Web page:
● Watch who else is contributing
● Be ready to edit fast (e.g. Wikipedia)
Preparing for the day 2
● An escalation plan
● Important to react
● Important not to over react
● Nominated person
● Trained person
● Available information
● Fast internal monitoring
● Fast external monitoring
● Establishment of the facts
Testing the system
● Narrowcast – broadcast
● Is it „Robert Peston‟s‟ network or Robert Peston the
● Is it a specific media (e.g. Twitter) or across social
media – knowing that it will cross media borders
● Robert is on Radio, TV, Blogs, Twitter etc etc.
● Have the information about him to hand?
● Once you use a media you have to keep doing it.
● If you don‟t you don‟t have a voice/credibility
● If you do, it has to be part of the overall strategic
comms plan (content, monitoring, analysis ROI etc)
● Essential facts
● Supporting data (hyperlinks)
● Images (get more attention)
● Mix and match people
● A method that allows you to say the same thing over and
again without looking like stonewalling
● First response quick
● Then keep up a series of contributions (e.g. Every hour)
● Never stretch the truth – a million experts online will put
The experts say
Identify risk events
Assess the probability of each event
Make a cost-benefit analysis of response alternatives
Choose a response
Re-assess probability and impact with company response
On-going monitoring of risk events
● “Crisis is a process of transformation where the old system can no longer be maintained.
● 1. unexpected (i.e., a surprise)
● 2. creates uncertainty
● 3. is seen as a threat to important goal system that can no longer be maintained."
Most “research does not consider the enormous influence a crisis has on social media that
further affects the relationship between social media and the stock market.”
● There are measurable differences in the way microblog messages propagate. ...these
differences relate to newsworthiness and credibility of the information conveyed, and (there
are) features that are effective for classifying information automatically as credible or not
Source: Venette, S. J. (2003). Risk communication in a High Reliability Organization: APHIS PPQ's inclusion of risk in decision making. Ann
Arbor, MI: UMI Proquest Information and Learning.
Source: Jiang, CuiQing, et al. "Analyzing market performance via social media: a case study of a banking industry crisis." Science China
Information Sciences (2013): 1-18.
Source: Carlos Castillo, Marcelo Mendoza, Barbara Poblete, (2013) "Predicting Information Credibility in Time-Sensitive Social Media",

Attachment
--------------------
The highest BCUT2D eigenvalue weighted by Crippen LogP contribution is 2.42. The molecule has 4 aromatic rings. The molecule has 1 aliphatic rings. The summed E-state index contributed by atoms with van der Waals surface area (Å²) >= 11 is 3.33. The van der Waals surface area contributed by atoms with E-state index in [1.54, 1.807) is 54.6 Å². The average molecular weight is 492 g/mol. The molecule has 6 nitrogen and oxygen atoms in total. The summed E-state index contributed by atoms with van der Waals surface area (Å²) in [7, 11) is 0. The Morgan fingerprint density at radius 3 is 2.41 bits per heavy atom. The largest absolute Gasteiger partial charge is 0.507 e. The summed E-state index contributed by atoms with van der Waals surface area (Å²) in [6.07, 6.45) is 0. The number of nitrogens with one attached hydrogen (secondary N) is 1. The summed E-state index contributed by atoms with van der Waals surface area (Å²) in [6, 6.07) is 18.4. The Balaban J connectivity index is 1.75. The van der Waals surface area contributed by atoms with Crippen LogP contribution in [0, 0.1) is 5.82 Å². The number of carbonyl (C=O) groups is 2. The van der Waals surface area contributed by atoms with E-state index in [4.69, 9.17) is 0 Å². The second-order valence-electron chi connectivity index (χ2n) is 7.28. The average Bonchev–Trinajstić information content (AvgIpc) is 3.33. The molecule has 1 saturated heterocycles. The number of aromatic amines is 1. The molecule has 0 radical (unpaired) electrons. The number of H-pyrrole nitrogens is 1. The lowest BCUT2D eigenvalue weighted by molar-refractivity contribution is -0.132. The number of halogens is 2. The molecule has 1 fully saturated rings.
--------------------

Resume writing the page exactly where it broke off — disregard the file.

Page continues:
Internet Research, Vol. 23 Iss: 5
Evidence of SocMed
● Blogs and Social Media: “The New Word of Mouth and its Impact
on the Reputation of the Voluntary Dector and on their
● ...Social media-based metrics (Web blogs and consumer
ratings) are significant leading indicators of firm equity value.
● Companies, brands, politicians, governmental institutions, and
celebrities have increasingly been facing the impact of
negative online WOM and complaint behaviour.
● In reaction to any questionable statement or activity, social
media users can create huge waves of outrage within just a
Source: Eleftheria (Roila) Christakou, George-Michael Klimis Handbook of Social Media Management Media Business and Innovation 2013, pp 715-735
Source: Luo, Xueming, J. Zhang, and W. Duan (2013), “Social Media and Firm Equity Value,” Information Systems Research, Forthcoming
Source: J. Pfeffera*, T. Zorbachb & K. M. Carleya (June 2013) Understanding online firestorms: Negative word-of-mouth dynamics in social media networks.
Journal of Marketing Communications
What about Print media?
● There is little division between online PR and traditional press
● European Public Relations Education and Research Association
papers this year show that Media Relations is more productive when
conducted using social media (except via Facebook).
● Online Circulations are up a lot.
● NRS PADD Survey reports the Guardian now has 1.7 million
more monthly readers than the Telegraph, compared to May
when this figure was 1.6 million.
● Guardian is the most-read news site in the UK with 10.4 million
readers, 523,000 more than the Mail Online (9.9 million).
● Trade media as well as newspapers
● You face issues
● They will escalate to crisis
● Not all crisis is the same
● Possible to mitigate
● Network theory semantic evaluation and related
data analysis are big allies
Not possible to respond across all media
A need to plan, prepare, train and test.
Good research available to aid decision making
Online and offline media are converging
● A bit of brain storming
David Phillips FCIPR FSCR
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CIPR Crisis Diploma Reading List
Bland, M (1998) Communicating Out of a Crisis, London: Macmillan
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Regester, M & Larkin, J. (2008), Risk Issues and Crisis Management, Kogan Page/CIPR,
Seymour, M and Moore, S (2000) Effective Crisis Management: worldwide principles and
practice. London: Cassell